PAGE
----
Treating a variety of illnesses and ailments—such as Multiple Sclerosis, Cancer, Epilepsy, Arthritis, and Inflammatory Bowel Disease—with marijuana is becoming more and more popular. However, due to cannabis’s new and evolving status, many patients, as well as providers, are struggling to understand the range of effects that different cannabinoids can have.
In response to this growing need, PotBotics, a data aggregation and technology company, has developed PotBot, a phone app that allows users to identify the specific cannabinoid ratios and strains best recommended for their condition based on peer-reviewed literature and user reviews.
PotBotic CEO David Goldstein told R&D Magazine, “Patients and providers must learn a lot of new information, and the industry has moved on from the basic indica/sativa/hybrid way of thinking. This can be a very daunting task.”
Indica and sativa are the two different types of cannabis plants. Beyond having different physical characteristics, patients report different responses the each strain. Patients often report that indica strains are more relaxing, and this strain is usually associated with more bodily sensations.1
Sativa products, on the other hand, are said to come with a cerebral feeling, and are more uplifting and euphoric. However, there are very few cannabis strains that are of true indica or true sativa variety. Instead, most strains of cannabis are a hybrid of the two. 1
“As the legitimacy of cannabis’s medical purpose gained more traction, there was an inherent need to develop a way that new patients could better understand their own medication,” Goldstein commented. “PotBot lets users review the effects of their strains after medication sessions, as well as provides access to literature and research relating to the use of cannabis for treating their specific ailment.”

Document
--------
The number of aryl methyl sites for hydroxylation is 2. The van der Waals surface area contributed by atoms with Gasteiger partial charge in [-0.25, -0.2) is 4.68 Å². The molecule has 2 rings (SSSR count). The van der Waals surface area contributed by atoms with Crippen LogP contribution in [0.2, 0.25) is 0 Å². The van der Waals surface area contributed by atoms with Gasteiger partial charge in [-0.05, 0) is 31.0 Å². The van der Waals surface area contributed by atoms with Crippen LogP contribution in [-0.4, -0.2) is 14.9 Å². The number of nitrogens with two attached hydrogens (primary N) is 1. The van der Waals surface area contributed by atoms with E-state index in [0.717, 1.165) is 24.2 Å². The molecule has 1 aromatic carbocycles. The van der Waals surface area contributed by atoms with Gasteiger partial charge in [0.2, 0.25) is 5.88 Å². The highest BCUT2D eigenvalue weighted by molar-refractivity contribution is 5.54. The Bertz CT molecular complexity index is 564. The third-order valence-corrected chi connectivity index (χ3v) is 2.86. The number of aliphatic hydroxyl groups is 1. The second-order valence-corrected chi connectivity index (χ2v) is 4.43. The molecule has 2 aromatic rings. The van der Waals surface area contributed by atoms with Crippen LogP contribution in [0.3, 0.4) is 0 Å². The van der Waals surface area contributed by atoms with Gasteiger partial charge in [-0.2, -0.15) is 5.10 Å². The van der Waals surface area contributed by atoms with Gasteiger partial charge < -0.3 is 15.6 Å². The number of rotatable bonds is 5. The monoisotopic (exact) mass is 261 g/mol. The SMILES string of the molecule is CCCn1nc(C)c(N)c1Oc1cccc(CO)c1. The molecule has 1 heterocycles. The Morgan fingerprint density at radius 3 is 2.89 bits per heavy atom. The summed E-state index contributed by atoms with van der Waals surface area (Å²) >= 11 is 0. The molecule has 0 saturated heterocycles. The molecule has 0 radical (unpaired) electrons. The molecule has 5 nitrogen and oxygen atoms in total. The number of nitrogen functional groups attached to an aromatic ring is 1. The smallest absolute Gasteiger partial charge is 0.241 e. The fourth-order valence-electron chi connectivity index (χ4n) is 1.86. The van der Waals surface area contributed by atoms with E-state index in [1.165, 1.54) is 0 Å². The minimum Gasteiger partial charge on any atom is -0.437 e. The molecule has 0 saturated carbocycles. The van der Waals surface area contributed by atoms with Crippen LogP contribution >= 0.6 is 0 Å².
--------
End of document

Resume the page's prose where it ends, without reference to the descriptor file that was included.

Despite growing acceptance, the medical marijuana industry is still facing some regulatory challenges. “The regulatory climate is growing at an increasing pace, especially as more and more research is conducted, but the track-and-trace issue is a huge challenge, and we are hoping to rectify that,” Goldstein said.
PotBotics’ newest product, RYAH, is the world’s first accurate dose-measuring vaporizer that, according to Goldstein, benefits the entire cannabis ecosystem. “The distributor dashboard allows for the filling of each cartridge to be carefully documented, and every cartridge receives its own unique code. This unique code is not just for the patient’s use during the medication process, but it also relays important information back to the fillers, such as cartridge use and reviews.”
Goldstein believes that as more research is conducted, we will start to see that patients from all demographics and cannabis experience levels are medicating for a variety of conditions.
According to Goldstein, the most important thing moving forward is data. “As legislation changes and makes the medicinal use of cannabis more accessible to patients, it is vital to be collecting and analyzing data. I see 2019 ushering in a new wave of studies and advances in the standardization of medication processes and data collection.”